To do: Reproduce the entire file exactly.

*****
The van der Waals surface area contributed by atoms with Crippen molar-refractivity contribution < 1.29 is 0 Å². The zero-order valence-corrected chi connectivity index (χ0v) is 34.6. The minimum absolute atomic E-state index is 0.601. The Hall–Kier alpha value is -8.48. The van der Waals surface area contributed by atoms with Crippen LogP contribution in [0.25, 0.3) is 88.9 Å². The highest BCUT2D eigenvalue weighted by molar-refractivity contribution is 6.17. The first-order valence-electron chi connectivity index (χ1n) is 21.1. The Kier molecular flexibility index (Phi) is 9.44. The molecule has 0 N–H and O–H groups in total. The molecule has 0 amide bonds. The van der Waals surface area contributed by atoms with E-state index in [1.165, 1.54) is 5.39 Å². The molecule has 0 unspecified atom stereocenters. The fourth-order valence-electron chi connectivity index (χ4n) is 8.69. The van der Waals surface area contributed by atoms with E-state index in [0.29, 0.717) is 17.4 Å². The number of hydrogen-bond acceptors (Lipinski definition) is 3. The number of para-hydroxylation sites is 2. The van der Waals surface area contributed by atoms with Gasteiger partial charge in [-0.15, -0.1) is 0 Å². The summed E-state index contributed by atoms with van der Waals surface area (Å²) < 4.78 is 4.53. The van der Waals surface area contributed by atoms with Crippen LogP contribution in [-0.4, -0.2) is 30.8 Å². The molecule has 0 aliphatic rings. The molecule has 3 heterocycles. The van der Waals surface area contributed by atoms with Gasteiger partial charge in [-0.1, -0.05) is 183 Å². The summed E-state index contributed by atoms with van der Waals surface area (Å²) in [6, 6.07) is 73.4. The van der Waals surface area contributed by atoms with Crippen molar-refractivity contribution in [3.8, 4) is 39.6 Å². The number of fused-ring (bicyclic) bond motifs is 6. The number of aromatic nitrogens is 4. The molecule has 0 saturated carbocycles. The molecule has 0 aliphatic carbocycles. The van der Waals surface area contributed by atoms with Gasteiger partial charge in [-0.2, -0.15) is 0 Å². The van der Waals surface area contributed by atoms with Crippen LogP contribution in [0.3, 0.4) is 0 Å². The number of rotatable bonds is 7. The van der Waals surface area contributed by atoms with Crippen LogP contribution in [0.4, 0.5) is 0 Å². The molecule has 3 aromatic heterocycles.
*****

The van der Waals surface area contributed by atoms with Crippen molar-refractivity contribution < 1.29 is 0 Å². The zero-order valence-corrected chi connectivity index (χ0v) is 34.6. The minimum absolute atomic E-state index is 0.601. The Hall–Kier alpha value is -8.48. The van der Waals surface area contributed by atoms with Crippen LogP contribution in [0.25, 0.3) is 88.9 Å². The highest BCUT2D eigenvalue weighted by molar-refractivity contribution is 6.17. The first-order valence-electron chi connectivity index (χ1n) is 21.1. The Kier molecular flexibility index (Phi) is 9.44. The molecule has 0 N–H and O–H groups in total. The molecule has 0 amide bonds. The van der Waals surface area contributed by atoms with E-state index in [1.165, 1.54) is 5.39 Å². The molecule has 0 unspecified atom stereocenters. The fourth-order valence-electron chi connectivity index (χ4n) is 8.69. The van der Waals surface area contributed by atoms with E-state index in [0.29, 0.717) is 17.4 Å². The number of hydrogen-bond acceptors (Lipinski definition) is 3. The number of para-hydroxylation sites is 2. The van der Waals surface area contributed by atoms with Gasteiger partial charge in [-0.15, -0.1) is 0 Å². The summed E-state index contributed by atoms with van der Waals surface area (Å²) < 4.78 is 4.53. The van der Waals surface area contributed by atoms with Crippen LogP contribution in [-0.4, -0.2) is 30.8 Å². The molecule has 0 aliphatic rings. The molecule has 3 heterocycles. The van der Waals surface area contributed by atoms with Gasteiger partial charge in [-0.1, -0.05) is 183 Å². The summed E-state index contributed by atoms with van der Waals surface area (Å²) in [6, 6.07) is 73.4. The van der Waals surface area contributed by atoms with Crippen molar-refractivity contribution in [3.8, 4) is 39.6 Å². The number of fused-ring (bicyclic) bond motifs is 6. The number of aromatic nitrogens is 4. The molecule has 0 saturated carbocycles. The molecule has 0 aliphatic carbocycles. The van der Waals surface area contributed by atoms with Gasteiger partial charge in [-0.2, -0.15) is 0 Å². The van der Waals surface area contributed by atoms with Crippen LogP contribution in [0.3, 0.4) is 0 Å². The number of rotatable bonds is 7. The van der Waals surface area contributed by atoms with Crippen LogP contribution in [0.4, 0.5) is 0 Å². The molecule has 3 aromatic heterocycles.